Some good news on page one of my morning paper: In Vermont, the only state that gives the legislature a voice in nuclear plant licensing, the state Senate has rebuffed an attempt by Vermont Yankee to relicense the aging and long-troubled N-plant for another 20 years, after its license expires in 2012.
The vote was 26 to 4—not exactly close, and to me, living less than 40 miles from the plant, that big margin provides substantial comfort. The plant’s owner, Entergy, would have to work pretty hard to get a majority.
All the way back to the 1970s when it was new, Vermont Yankee was named “one of the 10 worst nukes in the country” in No Nukes, by Anna Gyorgy et al (South End Press, p. 106)—a book that I used heavily in researching my own 1980 book on nuclear power and still consider the definitive work on the subject. According to Gyorgy, Vermont Yankee reported 39 “abnormal occurrences” in 1973 alone, and was shut down 17 times during a 19-month period.
Vermont Yankee was only a year old when it had those 39 incidents. Consider this: Nuclear plants do not age gracefully. The corrosive effects of high-level radiation and a toxic chemical stew, on top of normal aging and fatigue, inevitably lead to severe problems. Parts crack, pipes leak, systems fail—and the public’s health and safety are put at risk.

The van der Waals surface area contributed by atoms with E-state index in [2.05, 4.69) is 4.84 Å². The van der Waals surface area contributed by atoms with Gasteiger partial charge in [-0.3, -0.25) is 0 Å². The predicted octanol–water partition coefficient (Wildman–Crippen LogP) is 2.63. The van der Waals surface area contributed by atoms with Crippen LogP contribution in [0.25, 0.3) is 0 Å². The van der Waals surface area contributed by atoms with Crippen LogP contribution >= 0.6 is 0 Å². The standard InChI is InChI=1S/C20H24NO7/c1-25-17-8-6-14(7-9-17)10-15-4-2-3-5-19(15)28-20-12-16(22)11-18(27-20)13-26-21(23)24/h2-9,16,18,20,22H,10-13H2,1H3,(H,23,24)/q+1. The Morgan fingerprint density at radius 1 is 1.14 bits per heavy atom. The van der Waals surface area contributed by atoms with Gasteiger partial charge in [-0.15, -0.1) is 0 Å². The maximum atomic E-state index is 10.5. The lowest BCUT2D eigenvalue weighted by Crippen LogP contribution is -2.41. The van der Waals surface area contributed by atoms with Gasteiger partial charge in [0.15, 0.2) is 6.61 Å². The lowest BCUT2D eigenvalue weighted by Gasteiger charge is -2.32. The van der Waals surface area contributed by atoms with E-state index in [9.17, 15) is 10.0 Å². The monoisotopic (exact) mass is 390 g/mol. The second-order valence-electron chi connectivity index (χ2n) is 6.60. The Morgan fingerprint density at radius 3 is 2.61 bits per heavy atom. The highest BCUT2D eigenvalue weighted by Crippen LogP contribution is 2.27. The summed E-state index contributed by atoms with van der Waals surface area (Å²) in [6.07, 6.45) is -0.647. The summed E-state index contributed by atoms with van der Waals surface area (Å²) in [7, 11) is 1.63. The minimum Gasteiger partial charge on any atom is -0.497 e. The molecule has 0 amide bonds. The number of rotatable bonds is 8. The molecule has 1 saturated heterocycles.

And like so many nuclear plants around the world, the plant is located near a border, so that other states share any potential catastrophe. In the far southeast corner of the state, the plant sits on the Connecticut River directly across from New Hampshire, is about three miles north of Massachusetts (a ten-minute bike ride). Activists in these adjoining states have used the slogan, “Radiation without Representation.” (Ask the citizens of Denmark how they feel about the Swedish nuclear power plant directly across the Orsund that threatens their nuclear-free country.)
Vermont Yankee has continued to be plagued with problems. Recently, to name one among many examples, it’s been spewing huge levels of radioactive tritium into the water—at 130 times the safety standard :
Since then, the levels of contamination found in some wells has risen dramatically. The federal safety standard for tritium in drinking water is 20,000 picocuries per liter, but water from one monitoring well measured nearly 2.6 million picocuries per liter.
Dr. William E. Irwin, the radiological health chief for the Vermont Department of Health, said Thursday that tritium has not yet been detected in the nearby Connecticut River, but it probably has reached it.
Not extending the license is indeed a people’s victory. Closing, once and for all, this dangerous plant that should have been shuttered decades ago is long overdue. And President Obama would do well to reconsider his ill-advised push for nukes.